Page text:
The Delhi High Court on Thursday sought response from the Centre and the Ministry of Defence on a petition challenging the vires of the Essential Defence Services Act, 2021, which came into effect in June this year, regarding prohibition of strike by personnel engaged in essential defence services.
The Division Bench comprising Chief Justice D.N. Patel and Justice Amit Bansal issued notice in the petition moved by a National Federation comprising more than 400 registered trade unions of defence civilian employees, alleging that the Act is in violation of the Constitution.
Claiming that the Government has widened the ambit of term ‘strike’ in the impugned Act, Senior Counsel Sanjay Parikh submitted that strike, in any form, is a form of demonstration by the workmen, which is recognised to be a statutory right.
He further submitted that the impugned Act provides for serious consequences, including dismissal from service without any inquiry and initiation of criminal proceedings, for participation in strikes.
The Bench asked the Senior Counsel to apprise the Court about any decision, wherein it has been held that there is a right vested in the workmen to go on strike. Parikh submitted that in the case of B.R Singh and Others vs Union of India and Others, it has been held by the Apex Court that strike is only a form of demonstration; and thereby, the right to strike is an important weapon in the armoury of workmen.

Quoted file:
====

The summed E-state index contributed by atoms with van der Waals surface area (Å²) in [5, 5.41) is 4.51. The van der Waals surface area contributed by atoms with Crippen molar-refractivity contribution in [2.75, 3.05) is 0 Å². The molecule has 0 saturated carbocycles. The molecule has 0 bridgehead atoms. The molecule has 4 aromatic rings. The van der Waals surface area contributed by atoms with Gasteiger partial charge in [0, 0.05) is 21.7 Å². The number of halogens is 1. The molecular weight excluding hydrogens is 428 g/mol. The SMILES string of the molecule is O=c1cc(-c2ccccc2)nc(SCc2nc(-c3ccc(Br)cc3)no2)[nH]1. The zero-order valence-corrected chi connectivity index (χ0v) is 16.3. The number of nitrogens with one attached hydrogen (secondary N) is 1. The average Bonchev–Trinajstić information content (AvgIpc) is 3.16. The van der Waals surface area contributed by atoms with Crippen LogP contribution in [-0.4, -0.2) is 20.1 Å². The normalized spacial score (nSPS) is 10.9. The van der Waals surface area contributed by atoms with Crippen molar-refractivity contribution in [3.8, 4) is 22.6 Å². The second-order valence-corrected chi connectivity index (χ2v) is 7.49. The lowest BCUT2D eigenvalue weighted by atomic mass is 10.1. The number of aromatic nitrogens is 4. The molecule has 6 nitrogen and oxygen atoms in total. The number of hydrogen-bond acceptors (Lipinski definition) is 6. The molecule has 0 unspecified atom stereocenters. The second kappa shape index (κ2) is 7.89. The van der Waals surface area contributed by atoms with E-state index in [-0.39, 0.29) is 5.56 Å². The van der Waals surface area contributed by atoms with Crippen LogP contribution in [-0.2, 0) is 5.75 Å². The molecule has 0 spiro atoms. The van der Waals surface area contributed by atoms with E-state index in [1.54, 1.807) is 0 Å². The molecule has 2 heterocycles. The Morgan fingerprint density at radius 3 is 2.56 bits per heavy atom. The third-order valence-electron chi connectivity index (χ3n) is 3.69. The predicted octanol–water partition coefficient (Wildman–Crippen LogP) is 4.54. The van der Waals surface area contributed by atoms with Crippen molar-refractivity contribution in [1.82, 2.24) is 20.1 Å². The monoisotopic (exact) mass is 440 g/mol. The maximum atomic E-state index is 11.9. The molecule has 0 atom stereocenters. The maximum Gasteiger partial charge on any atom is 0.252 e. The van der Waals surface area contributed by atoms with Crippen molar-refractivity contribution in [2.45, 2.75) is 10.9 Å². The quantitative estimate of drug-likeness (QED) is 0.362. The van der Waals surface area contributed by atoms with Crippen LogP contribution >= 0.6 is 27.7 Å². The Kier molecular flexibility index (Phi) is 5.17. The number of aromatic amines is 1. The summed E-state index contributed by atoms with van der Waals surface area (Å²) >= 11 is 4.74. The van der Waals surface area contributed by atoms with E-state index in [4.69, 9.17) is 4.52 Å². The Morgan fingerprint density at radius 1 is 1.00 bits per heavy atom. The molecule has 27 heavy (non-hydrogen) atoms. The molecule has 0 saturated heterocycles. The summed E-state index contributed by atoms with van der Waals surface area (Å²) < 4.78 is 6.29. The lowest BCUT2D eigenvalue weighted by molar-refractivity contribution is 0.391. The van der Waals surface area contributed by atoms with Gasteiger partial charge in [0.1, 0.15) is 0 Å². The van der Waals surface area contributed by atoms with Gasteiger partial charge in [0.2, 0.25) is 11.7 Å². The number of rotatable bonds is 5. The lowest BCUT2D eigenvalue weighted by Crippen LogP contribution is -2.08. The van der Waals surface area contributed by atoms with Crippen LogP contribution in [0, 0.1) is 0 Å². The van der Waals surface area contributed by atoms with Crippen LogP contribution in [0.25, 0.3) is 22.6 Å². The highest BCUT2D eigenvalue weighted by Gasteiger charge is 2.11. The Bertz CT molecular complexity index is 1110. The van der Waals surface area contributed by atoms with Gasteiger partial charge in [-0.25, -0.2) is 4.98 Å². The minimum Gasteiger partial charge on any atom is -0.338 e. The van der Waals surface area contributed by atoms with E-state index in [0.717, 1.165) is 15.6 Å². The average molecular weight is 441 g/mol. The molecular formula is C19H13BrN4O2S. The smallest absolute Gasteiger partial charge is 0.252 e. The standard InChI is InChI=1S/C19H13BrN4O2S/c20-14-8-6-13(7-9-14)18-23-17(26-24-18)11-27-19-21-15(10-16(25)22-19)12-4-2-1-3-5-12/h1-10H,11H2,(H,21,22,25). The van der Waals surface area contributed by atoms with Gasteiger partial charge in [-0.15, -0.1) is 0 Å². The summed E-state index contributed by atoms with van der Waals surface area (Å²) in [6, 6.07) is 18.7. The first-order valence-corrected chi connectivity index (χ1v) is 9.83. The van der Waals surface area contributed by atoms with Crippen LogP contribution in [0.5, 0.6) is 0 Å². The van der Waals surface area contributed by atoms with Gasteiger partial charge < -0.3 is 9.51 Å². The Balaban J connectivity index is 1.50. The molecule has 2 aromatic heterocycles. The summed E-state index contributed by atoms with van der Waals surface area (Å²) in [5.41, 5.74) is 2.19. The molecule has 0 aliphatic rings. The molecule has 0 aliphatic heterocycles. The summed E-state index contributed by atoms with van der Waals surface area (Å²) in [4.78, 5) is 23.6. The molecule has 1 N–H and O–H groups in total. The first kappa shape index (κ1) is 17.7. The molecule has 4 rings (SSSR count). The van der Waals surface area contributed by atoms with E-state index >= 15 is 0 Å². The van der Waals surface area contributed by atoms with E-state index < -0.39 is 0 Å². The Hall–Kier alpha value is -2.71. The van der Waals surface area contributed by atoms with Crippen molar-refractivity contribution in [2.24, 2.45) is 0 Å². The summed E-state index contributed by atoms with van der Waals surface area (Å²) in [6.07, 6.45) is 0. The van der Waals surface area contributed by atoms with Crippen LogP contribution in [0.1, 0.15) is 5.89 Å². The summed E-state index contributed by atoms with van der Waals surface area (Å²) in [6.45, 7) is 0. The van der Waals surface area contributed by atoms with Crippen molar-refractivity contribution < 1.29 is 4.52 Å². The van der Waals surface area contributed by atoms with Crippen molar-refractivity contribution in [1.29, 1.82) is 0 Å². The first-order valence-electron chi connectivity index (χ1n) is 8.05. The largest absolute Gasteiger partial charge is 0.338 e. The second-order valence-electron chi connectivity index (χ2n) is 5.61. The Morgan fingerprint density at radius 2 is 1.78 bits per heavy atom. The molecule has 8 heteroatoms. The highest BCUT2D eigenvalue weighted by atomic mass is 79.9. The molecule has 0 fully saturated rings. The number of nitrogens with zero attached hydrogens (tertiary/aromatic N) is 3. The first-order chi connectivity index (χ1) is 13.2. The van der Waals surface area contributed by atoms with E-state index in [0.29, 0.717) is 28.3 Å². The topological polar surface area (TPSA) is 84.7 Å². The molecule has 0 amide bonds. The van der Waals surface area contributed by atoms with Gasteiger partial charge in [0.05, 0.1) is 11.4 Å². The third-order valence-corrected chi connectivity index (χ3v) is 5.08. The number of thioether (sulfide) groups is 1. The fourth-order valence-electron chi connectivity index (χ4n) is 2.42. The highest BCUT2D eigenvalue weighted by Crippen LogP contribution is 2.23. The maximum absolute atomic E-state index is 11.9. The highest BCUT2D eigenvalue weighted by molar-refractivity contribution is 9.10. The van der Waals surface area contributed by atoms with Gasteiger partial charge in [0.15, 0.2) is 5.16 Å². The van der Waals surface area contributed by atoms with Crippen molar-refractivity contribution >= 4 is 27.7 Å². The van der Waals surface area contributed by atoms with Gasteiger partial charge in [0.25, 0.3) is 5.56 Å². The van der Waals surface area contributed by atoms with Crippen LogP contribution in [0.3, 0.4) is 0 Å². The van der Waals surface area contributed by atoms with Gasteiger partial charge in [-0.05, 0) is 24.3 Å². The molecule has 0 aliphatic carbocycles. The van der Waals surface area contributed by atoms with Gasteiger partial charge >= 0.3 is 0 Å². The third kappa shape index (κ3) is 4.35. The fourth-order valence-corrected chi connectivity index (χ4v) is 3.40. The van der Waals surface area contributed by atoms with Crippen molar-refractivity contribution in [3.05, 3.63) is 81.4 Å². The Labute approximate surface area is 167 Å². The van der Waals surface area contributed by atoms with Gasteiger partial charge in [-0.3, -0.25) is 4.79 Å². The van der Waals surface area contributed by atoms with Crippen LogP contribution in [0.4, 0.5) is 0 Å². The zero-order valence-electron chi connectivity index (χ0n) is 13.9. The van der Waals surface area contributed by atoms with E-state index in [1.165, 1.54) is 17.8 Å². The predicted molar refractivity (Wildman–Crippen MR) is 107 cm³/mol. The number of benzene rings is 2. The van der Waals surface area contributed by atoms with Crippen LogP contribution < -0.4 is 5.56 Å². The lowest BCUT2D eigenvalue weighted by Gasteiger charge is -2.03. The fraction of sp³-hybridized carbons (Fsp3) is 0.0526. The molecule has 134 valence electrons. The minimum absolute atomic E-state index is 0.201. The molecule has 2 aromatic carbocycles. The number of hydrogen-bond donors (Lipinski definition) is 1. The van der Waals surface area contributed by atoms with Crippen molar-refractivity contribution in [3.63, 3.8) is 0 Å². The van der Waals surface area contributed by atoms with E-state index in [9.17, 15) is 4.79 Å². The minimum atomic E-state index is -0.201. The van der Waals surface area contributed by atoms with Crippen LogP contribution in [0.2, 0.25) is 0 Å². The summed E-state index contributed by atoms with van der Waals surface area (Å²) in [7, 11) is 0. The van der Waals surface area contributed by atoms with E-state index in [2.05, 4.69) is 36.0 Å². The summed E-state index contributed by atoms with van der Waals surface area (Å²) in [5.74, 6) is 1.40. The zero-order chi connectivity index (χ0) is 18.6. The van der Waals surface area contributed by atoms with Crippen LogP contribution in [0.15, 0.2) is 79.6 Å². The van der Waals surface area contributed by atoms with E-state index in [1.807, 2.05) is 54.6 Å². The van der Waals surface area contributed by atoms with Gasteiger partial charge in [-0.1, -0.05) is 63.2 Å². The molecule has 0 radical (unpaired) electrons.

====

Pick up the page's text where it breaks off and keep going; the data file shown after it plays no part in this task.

“In essential defence services also, you want to go on strike?… Then military people will also say like this. What will happen if everybody will speak like this?,” the bench stated orally.
“Law can be amended… Always the law is being developed. It is not that what was prevailing in 1947 for the concept of strike should be continued even in 2021,” added the Bench, while observing that the concept of strike cannot continue for a prolonged period.
ASG Chetan Sharma informed the Bench that the Act ceases to have effect on expiry of one year from the date on which it received the assent of the President. The matter is posted for November 16 for further hearing.
Filed by the All India Defence Employees Federation through Advocates Surabhi Agarwal, Ritwik Parikh and Satwik Parikh, the plea claimed that the Act does not impose a reasonable restriction on the right to freedom of expression.
The plea highlighted that according to Rule 81A of the Defence of India Rules, strikes in the matters of defence or essential services were not prohibited per se, but were made subject to a reasonable notice. Furthermore, even the Industrial Disputes Act, 1947, recognises the right to strike in public utility services, subject to certain limitations.
The plea read, “The relationship between an employer and an employee is generally regarded a civil contract for which civil remedies can be claimed by either party. But after the introduction of the Act, the scenario will change for both the employers and employees as the Government has brought criminality to any act.
“Considering the law is intended to be used against poor workmen, the absence of protection to safeguard from misuse of the provisions far outweighs any possibility of fair, reasonable and just use/application of the provisions,” the plea added.
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